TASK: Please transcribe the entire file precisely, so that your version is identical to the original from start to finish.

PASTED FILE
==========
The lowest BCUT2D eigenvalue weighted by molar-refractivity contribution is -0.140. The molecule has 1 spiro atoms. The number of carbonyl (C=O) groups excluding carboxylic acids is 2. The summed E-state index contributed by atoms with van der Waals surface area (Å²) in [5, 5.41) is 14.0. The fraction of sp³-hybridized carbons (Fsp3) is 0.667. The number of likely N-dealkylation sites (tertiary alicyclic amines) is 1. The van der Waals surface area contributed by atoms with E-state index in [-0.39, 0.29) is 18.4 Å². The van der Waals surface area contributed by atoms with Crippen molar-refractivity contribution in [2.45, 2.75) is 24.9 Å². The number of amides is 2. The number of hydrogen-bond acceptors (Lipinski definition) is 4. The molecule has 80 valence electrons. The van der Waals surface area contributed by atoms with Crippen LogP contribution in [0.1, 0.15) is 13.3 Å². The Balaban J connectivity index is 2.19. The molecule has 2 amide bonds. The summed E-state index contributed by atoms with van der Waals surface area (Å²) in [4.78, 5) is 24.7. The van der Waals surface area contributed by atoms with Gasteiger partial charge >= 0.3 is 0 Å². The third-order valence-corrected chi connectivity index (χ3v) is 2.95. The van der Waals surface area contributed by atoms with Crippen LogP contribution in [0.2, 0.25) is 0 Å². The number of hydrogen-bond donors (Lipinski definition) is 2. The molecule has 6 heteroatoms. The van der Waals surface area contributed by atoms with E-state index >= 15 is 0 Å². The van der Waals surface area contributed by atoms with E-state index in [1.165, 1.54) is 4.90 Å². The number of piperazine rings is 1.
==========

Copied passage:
The lowest BCUT2D eigenvalue weighted by molar-refractivity contribution is -0.140. The molecule has 1 spiro atoms. The number of carbonyl (C=O) groups excluding carboxylic acids is 2. The summed E-state index contributed by atoms with van der Waals surface area (Å²) in [5, 5.41) is 14.0. The fraction of sp³-hybridized carbons (Fsp3) is 0.667. The number of likely N-dealkylation sites (tertiary alicyclic amines) is 1. The van der Waals surface area contributed by atoms with E-state index in [-0.39, 0.29) is 18.4 Å². The van der Waals surface area contributed by atoms with Crippen molar-refractivity contribution in [2.45, 2.75) is 24.9 Å². The number of amides is 2. The number of hydrogen-bond acceptors (Lipinski definition) is 4. The molecule has 80 valence electrons. The van der Waals surface area contributed by atoms with Crippen LogP contribution in [0.1, 0.15) is 13.3 Å². The Balaban J connectivity index is 2.19. The molecule has 2 amide bonds. The summed E-state index contributed by atoms with van der Waals surface area (Å²) in [4.78, 5) is 24.7. The van der Waals surface area contributed by atoms with Gasteiger partial charge >= 0.3 is 0 Å². The third-order valence-corrected chi connectivity index (χ3v) is 2.95. The van der Waals surface area contributed by atoms with Crippen LogP contribution in [0.2, 0.25) is 0 Å². The number of hydrogen-bond donors (Lipinski definition) is 2. The molecule has 6 heteroatoms. The van der Waals surface area contributed by atoms with E-state index >= 15 is 0 Å². The van der Waals surface area contributed by atoms with E-state index in [1.165, 1.54) is 4.90 Å². The number of piperazine rings is 1.